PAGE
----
Like the companion novel The Break, this book begins with a Trigger Warning. The Strangers are a multi-generational Metis family living in Winnipeg: the story focusses on grandmother Margaret, daughter Elsie and children Phoenix and Cedar. Powerful emotions characterize these women: anger, shame in addictions, feeling invisible. Reflecting on sad stories, Margaret concludes (page 316) that “only Indians, Metis … had sorrow built into their bones, who exchanged despair as exclusively as recipes, who had devastation after devastation after dismissal after denial woven into their skin”. Compelling sentiments in the setting of important and necessary stories – a must read for all Canadians.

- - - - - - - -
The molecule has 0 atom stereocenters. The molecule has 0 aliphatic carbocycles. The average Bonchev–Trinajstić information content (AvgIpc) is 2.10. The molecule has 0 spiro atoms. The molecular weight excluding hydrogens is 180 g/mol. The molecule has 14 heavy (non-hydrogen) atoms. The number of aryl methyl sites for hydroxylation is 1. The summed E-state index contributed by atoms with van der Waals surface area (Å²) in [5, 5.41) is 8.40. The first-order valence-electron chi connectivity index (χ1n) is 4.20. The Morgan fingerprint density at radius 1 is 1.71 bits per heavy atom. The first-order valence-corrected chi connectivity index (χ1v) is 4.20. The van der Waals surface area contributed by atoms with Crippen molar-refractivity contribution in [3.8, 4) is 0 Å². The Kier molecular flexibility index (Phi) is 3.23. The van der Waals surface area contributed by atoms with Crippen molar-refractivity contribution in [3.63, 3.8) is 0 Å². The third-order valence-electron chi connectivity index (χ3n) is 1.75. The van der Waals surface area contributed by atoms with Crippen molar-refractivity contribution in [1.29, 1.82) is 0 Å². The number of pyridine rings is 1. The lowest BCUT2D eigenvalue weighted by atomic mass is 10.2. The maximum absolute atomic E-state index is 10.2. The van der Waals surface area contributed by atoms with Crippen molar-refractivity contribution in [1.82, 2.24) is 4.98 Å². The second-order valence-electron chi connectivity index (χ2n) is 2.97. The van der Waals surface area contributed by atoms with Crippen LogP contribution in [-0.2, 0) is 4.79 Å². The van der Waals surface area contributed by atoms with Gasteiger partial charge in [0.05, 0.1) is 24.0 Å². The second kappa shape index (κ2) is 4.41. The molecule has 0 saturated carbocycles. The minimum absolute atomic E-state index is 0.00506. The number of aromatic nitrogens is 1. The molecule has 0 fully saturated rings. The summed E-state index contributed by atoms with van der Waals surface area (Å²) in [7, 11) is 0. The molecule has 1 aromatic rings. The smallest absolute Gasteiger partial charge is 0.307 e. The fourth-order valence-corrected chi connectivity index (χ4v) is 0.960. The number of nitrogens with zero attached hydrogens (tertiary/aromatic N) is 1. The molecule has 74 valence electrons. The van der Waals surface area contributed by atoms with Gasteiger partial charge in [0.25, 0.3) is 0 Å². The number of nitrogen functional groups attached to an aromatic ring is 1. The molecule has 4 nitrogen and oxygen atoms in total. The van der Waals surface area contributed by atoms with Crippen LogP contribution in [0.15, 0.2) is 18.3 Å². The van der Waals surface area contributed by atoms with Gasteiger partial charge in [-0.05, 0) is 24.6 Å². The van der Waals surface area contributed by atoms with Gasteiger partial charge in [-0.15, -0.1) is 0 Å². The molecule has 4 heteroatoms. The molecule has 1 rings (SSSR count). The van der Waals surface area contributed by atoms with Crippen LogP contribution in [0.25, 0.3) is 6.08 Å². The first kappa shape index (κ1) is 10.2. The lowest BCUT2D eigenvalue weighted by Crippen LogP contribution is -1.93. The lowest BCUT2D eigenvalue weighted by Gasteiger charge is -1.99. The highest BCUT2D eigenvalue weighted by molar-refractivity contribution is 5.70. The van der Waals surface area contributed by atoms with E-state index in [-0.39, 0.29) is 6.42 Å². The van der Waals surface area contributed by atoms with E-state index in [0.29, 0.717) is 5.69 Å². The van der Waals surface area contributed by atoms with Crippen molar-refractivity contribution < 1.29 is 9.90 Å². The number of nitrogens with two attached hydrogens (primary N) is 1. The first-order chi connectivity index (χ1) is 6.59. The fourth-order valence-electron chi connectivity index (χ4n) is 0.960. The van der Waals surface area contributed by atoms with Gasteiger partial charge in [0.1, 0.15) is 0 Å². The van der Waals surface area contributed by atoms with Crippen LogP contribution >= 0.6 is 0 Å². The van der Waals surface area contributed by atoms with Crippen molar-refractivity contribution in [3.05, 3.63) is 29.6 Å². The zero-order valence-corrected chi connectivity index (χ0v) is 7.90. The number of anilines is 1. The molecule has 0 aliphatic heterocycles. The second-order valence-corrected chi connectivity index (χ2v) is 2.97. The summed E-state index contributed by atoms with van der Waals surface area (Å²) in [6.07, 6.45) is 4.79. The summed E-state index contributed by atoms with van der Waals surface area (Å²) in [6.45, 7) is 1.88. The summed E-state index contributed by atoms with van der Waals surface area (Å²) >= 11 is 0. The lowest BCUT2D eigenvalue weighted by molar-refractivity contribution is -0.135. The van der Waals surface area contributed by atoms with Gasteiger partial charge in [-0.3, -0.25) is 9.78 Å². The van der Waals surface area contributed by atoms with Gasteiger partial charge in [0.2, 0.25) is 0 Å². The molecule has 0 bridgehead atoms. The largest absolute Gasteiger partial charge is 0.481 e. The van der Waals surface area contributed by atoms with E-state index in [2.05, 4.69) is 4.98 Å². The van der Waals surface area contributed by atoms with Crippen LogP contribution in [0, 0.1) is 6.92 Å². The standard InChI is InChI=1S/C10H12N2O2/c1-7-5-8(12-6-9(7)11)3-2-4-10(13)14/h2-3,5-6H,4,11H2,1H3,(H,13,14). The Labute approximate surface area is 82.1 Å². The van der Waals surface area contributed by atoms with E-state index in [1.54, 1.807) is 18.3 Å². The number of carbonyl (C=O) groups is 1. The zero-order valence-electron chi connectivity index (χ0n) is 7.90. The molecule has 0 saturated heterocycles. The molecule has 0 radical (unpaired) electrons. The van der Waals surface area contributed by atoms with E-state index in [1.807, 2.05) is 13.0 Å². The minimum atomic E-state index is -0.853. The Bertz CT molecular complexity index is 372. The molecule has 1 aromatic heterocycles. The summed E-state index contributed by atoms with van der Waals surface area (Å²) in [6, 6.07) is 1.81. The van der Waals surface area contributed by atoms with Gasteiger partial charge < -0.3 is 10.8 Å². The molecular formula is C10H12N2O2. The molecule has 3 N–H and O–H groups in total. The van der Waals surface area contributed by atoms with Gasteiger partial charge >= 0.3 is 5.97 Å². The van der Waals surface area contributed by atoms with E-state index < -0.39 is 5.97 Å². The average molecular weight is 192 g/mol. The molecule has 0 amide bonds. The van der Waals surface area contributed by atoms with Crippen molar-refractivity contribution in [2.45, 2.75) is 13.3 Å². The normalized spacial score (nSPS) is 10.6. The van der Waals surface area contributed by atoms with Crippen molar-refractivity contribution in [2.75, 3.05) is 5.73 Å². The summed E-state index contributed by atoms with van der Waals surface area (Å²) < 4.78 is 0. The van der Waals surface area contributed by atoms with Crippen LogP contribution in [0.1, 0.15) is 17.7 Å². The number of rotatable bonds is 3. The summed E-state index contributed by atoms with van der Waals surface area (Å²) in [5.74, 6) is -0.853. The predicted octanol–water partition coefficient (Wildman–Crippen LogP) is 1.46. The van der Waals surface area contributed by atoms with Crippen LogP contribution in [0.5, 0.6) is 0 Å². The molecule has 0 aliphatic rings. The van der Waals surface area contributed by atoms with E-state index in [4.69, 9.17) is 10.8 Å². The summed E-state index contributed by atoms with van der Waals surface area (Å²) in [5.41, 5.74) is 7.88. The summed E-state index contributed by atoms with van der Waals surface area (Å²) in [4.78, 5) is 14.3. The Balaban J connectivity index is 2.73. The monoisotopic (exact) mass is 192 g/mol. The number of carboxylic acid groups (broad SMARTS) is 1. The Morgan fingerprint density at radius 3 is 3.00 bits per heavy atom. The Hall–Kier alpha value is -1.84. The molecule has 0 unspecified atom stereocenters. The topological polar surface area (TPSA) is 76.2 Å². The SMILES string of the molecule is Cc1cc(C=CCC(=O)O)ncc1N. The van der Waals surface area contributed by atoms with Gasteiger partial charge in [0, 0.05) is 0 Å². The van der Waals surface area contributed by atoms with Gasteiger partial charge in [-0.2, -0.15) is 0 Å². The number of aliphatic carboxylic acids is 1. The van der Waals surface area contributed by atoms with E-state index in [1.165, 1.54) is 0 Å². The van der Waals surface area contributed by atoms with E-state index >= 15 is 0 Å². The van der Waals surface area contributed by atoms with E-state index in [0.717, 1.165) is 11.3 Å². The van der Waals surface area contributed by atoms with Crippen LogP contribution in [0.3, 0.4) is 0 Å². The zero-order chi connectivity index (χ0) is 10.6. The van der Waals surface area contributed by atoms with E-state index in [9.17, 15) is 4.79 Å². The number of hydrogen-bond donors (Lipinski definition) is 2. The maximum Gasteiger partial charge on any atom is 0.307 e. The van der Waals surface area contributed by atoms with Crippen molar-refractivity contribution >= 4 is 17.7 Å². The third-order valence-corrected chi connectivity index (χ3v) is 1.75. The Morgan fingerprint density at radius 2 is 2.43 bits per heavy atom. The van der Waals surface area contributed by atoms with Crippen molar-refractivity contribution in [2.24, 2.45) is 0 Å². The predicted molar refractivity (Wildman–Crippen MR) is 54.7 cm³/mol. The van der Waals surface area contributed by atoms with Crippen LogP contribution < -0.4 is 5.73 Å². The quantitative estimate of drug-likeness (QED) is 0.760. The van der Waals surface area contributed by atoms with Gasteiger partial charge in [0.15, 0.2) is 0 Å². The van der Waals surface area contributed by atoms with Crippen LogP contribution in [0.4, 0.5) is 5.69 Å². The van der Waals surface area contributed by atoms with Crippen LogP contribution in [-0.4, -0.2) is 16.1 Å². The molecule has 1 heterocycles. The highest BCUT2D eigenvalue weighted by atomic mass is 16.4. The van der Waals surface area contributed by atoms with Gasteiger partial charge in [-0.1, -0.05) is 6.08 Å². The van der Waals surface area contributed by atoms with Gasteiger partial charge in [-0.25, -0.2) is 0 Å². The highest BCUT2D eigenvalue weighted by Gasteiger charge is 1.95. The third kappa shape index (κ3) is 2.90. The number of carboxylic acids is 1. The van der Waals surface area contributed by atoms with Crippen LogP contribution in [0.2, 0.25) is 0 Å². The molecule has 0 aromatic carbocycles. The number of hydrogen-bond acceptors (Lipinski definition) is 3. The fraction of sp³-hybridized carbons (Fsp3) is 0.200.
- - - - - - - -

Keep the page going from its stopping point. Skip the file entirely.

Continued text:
It is inexplicable to me that The Break was the first book eliminated from the Canada Reads 2017 competition. Admittedly this is a tough book to read, and the first in my experience that has on the cover page: “TRIGGER WARNING: This book is about recovering and healing from violence. Contains scenes of sexual and physical violence, and depictions of vicarious trauma”. This is a timely book about Indigenous women survivors, specifically 4 generations of women survivors who are flawed and damaged. This is a sisterhood book about resiliency – powerful storytelling but take the trigger warning seriously.